Month: August 2016

Empowering the Future of Precision Medicine

Hear insights from Jordi Rodón, MD, PhD, Clinical Oncologist and Director of the Research Unit for Molecular Therapy of Cancer at Vall d´Hebron in Barcelona, on the use of next-generation sequencing to empower the future of precision medicine in oncology drug development.

Illumina invites leading European scientists to present their latest research and perspectives on Genomics in Oncology.  

Click on the following link to view the video.  VIDEO 

The Power of Antioxidants

Certain foods are lauded for their antioxidant powers and we’re always told to eat more of these foods to help combat damaging free radicals in our bodies, but what are antioxidants and what is it they actually do?

First, What’s Up With These Free Radicals?

In order to understand what antioxidants are, first, we need to define free radicals.

According to the National Cancer Institute (NCI): “Free radicals are highly reactive chemicals that have the potential to harm cells.” They are created when a molecule (two or more atoms) or an atom either loses or gains an electron. Free radicals are formed naturally in the body and play an important role in many normal cellular processes, BUT, at high concentrations, free radicals can damage all major components of cells, including DNA. This cell damage, subsequently, contributes to the degenerative changes of aging, as well as may play a role in the development of age-related diseases and other health conditions, including cancer.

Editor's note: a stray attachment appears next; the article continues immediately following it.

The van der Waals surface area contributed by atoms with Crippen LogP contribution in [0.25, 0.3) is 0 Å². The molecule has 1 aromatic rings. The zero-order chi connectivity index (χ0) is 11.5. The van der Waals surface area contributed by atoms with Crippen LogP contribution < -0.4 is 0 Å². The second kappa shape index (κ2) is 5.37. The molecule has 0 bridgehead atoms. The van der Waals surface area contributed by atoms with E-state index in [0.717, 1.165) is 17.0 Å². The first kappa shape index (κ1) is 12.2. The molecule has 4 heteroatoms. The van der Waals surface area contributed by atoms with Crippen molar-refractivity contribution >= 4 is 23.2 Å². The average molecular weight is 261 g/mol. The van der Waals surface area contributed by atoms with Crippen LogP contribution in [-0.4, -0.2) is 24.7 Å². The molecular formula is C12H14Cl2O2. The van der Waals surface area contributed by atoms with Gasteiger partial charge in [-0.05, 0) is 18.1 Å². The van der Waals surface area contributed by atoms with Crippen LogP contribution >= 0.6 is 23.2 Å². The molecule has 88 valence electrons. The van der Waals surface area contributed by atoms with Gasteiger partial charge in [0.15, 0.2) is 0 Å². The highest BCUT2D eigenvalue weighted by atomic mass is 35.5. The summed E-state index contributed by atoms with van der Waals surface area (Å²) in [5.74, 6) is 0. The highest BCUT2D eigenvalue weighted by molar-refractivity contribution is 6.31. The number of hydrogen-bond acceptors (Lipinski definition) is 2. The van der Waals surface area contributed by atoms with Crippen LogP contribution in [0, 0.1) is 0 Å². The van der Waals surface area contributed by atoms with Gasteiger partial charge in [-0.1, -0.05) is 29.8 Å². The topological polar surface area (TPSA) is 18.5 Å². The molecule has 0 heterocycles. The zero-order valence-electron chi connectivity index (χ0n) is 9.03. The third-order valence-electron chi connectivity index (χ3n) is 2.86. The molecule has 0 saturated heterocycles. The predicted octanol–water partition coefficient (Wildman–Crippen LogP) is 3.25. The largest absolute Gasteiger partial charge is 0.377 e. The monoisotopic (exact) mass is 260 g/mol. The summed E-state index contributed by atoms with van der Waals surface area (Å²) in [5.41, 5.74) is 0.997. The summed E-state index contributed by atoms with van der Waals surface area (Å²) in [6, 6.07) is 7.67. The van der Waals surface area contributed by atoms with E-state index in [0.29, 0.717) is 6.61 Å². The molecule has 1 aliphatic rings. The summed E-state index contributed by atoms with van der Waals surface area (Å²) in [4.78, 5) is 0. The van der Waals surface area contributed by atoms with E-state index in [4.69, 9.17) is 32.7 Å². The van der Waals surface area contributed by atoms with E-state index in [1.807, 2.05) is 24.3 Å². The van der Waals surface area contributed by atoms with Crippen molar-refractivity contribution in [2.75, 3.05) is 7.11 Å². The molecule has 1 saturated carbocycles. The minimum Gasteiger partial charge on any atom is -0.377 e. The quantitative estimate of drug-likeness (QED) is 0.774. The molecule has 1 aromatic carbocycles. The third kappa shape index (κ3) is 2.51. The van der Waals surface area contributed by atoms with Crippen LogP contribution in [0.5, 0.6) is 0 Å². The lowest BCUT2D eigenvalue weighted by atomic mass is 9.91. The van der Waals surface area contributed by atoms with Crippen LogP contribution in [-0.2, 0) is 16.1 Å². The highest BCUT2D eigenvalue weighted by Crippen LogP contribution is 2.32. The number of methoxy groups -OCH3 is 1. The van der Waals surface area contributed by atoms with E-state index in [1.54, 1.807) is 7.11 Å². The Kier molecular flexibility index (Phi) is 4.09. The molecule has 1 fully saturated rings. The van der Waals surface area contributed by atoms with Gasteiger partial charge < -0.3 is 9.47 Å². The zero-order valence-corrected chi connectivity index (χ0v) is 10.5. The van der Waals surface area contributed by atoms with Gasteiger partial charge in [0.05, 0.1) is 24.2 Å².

Enter Antioxidants!

Antioxidants are the answer to free radicals. They are chemicals, also sometimes referred to as micronutrients that interact with and neutralize free radicals, stopping them from causing harmful cell damage. Our bodies produce some antioxidants to deal with the free radical problem, but it’s less than we need. In order to obtain the level of antioxidants we need, we must rely on external sources, like diet, hence the push for eating antioxidant-rich foods. Vegetables, fruits, and whole grains are rich sources of dietary antioxidants, such as beta-carotene, lycopene, and vitamins A, C, and E. Plant foods also have phytonutrients, which act as antioxidants.

Foods High in Antioxidants

The National Center for Biotechnology Information (NCBI), conducted a detailed study and determined the total antioxidant content of more than 3100 foods, beverages, spices, herbs and supplements. Some of the general findings include the following:

Antioxidant-rich beverages include pomegranate juice, prepared green tea, grape juice, prune juice and black tea. Beverages containing the LEAST antioxidants include beer, soft drinks and ginger ale, with drinking water at the very bottom with no antioxidants (though water and proper hydration plays a crucial role in good health).

Among grains, barley, buckwheat, and millet flours are the flours with the highest antioxidant values, while the grain products containing the most antioxidants include crisp bread and whole meal bread with fiber.

The majority of dairy products are low in antioxidant content.

The average antioxidant content of berries and berry products is relatively high. Examples of antioxidant-rich fruits and vegetables are  artichokes, dried apples, lemon skin, flour made of okra, dried apricots dried plums, red and green chili, prunes, and curly kale. Examples of fruits and vegetables in the medium antioxidant range are red cabbage, dried mango, dried dates, paprika, black and green olives, red beets, plums, and guava.

For more detailed information of the NCBI study, visit

Taking Stock of the Fridge and Pantry